NEW ORLEANS — When the Second Continental Congress declared independence from Great Britain in 1776, New Orleans was under Spanish rule. But, that didn’t mean New Orleans couldn’t still help America win its freedom.
“Spain played a huge role in supporting the American Revolution financially,” says Steven Maklansky, interim director of the Louisiana State Museum. “They even set up a shell company–set up by this gentleman Gardoqui–in order to facilitate the financing of the war.”
Recovered Memories, a new exhibit at the Cabildo, highlights the Spanish role in the American Revolution, which included much more than financial support.
“There is another incredibly important and pivotal figure in the exhibition and also in the history of our country. And, that would be Bernardo de Galvez,” continues Maklansky. “Galvez was a governor here in Louisiana. He assembles the first multicultural army and leads a group of Spanish soldiers, American soldiers, free men of color, and even some Native Americans. They march through the swamps to Baton Rouge where they defeat the British.”
At the time of the American Revolution, Great Britain controlled Florida, which stretched over the north shore of Lake Pontchartrain (the Florida Parishes). When Spain joined forces with the Continental Army and declared war on Britain, Galvez led his troops to several victories from Baton Rouge to Pensacola. The British flag captured by Galvez at Baton Rouge is on display at the exhibit.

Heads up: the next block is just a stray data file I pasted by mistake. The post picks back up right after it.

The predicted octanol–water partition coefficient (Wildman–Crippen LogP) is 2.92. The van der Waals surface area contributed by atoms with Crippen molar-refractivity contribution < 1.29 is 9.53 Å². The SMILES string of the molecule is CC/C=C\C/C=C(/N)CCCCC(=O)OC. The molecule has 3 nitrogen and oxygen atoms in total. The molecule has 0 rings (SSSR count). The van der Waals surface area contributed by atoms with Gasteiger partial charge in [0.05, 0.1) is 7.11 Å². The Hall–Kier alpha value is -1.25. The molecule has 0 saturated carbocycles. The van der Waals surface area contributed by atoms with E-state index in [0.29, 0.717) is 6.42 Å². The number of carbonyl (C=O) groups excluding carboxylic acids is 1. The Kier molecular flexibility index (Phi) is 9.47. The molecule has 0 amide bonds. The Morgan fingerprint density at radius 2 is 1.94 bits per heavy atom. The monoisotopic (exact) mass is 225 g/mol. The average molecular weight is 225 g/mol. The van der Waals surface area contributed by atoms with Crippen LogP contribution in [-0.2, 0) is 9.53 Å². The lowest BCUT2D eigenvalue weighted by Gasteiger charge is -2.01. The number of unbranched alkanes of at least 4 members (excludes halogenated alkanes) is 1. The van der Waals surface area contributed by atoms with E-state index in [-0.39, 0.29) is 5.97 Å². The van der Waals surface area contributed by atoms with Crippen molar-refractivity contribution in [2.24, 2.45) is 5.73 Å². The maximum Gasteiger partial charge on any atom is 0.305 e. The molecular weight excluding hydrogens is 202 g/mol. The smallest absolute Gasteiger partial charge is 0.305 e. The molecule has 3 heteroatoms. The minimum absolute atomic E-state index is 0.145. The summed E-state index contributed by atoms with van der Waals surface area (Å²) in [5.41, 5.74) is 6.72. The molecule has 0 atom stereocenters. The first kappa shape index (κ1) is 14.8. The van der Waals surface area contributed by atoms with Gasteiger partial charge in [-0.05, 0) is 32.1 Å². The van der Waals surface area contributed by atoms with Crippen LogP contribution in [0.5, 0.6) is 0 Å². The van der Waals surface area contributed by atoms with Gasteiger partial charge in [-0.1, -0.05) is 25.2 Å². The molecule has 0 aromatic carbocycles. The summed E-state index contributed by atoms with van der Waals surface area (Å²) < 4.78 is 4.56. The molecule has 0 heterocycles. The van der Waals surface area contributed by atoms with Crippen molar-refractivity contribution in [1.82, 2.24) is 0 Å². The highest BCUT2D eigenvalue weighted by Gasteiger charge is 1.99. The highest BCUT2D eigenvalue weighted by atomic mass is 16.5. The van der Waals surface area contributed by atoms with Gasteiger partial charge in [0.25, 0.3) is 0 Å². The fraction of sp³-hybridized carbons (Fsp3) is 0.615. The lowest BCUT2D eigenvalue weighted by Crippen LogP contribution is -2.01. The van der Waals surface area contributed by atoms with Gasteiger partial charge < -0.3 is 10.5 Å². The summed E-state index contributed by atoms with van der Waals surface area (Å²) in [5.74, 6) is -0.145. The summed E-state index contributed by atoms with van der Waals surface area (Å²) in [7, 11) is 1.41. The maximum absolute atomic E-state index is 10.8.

“If it wasn’t for these military successes, the United States as we know it would not exist,” points out Maklansky.
The exhibit also features other aspects of Spanish life in New Orleans.
“From the notarial archives here in New Orleans, there is an interesting, very thick book,” says Maklansky. “It tells you a story about a manumission case where Governor Galvez allows for the freedom of a woman of African decent. And, the request for that freedom came from one of the soldiers he led in the battle of Baton Rouge.”
Recovered Memories: Spain, New Orleans, and the Support for the American Revolution is at the Cabildo until July 9th. The Cabildo is open Tuesdays – Sundays, 10:00 a.m. – 4:30 p.m. Visit the Louisiana State Museum website for admission prices.